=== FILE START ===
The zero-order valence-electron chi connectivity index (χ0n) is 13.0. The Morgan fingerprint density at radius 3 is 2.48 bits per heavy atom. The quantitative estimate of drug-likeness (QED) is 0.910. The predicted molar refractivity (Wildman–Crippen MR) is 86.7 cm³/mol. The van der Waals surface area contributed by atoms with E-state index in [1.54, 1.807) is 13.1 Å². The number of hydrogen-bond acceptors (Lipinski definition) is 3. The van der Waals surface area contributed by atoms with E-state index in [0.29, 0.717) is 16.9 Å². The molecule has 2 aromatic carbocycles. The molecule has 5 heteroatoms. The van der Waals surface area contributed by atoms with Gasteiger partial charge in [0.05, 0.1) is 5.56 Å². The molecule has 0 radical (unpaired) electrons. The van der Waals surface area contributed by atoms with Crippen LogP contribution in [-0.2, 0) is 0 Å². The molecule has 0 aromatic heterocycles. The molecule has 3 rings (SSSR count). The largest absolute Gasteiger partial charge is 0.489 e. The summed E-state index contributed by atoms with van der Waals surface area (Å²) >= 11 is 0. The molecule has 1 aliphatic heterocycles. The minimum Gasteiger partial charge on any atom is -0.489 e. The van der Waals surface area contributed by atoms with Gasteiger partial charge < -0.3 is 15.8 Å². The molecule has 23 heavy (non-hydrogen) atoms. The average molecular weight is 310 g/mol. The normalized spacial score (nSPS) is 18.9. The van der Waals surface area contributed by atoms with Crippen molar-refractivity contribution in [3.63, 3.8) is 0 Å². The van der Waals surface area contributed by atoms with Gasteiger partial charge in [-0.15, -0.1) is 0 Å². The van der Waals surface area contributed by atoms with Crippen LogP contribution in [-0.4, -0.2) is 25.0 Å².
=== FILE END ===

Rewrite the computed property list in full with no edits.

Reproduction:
The zero-order valence-electron chi connectivity index (χ0n) is 13.0. The Morgan fingerprint density at radius 3 is 2.48 bits per heavy atom. The quantitative estimate of drug-likeness (QED) is 0.910. The predicted molar refractivity (Wildman–Crippen MR) is 86.7 cm³/mol. The van der Waals surface area contributed by atoms with E-state index in [1.54, 1.807) is 13.1 Å². The number of hydrogen-bond acceptors (Lipinski definition) is 3. The van der Waals surface area contributed by atoms with E-state index in [0.29, 0.717) is 16.9 Å². The molecule has 2 aromatic carbocycles. The molecule has 5 heteroatoms. The van der Waals surface area contributed by atoms with Gasteiger partial charge in [0.05, 0.1) is 5.56 Å². The molecule has 0 radical (unpaired) electrons. The van der Waals surface area contributed by atoms with Crippen LogP contribution in [-0.2, 0) is 0 Å². The molecule has 0 aromatic heterocycles. The molecule has 3 rings (SSSR count). The largest absolute Gasteiger partial charge is 0.489 e. The summed E-state index contributed by atoms with van der Waals surface area (Å²) >= 11 is 0. The molecule has 1 aliphatic heterocycles. The minimum Gasteiger partial charge on any atom is -0.489 e. The van der Waals surface area contributed by atoms with Gasteiger partial charge < -0.3 is 15.8 Å². The molecule has 23 heavy (non-hydrogen) atoms. The average molecular weight is 310 g/mol. The normalized spacial score (nSPS) is 18.9. The van der Waals surface area contributed by atoms with Crippen molar-refractivity contribution in [3.63, 3.8) is 0 Å². The van der Waals surface area contributed by atoms with Gasteiger partial charge in [-0.15, -0.1) is 0 Å². The van der Waals surface area contributed by atoms with Crippen LogP contribution in [-0.4, -0.2) is 25.0 Å².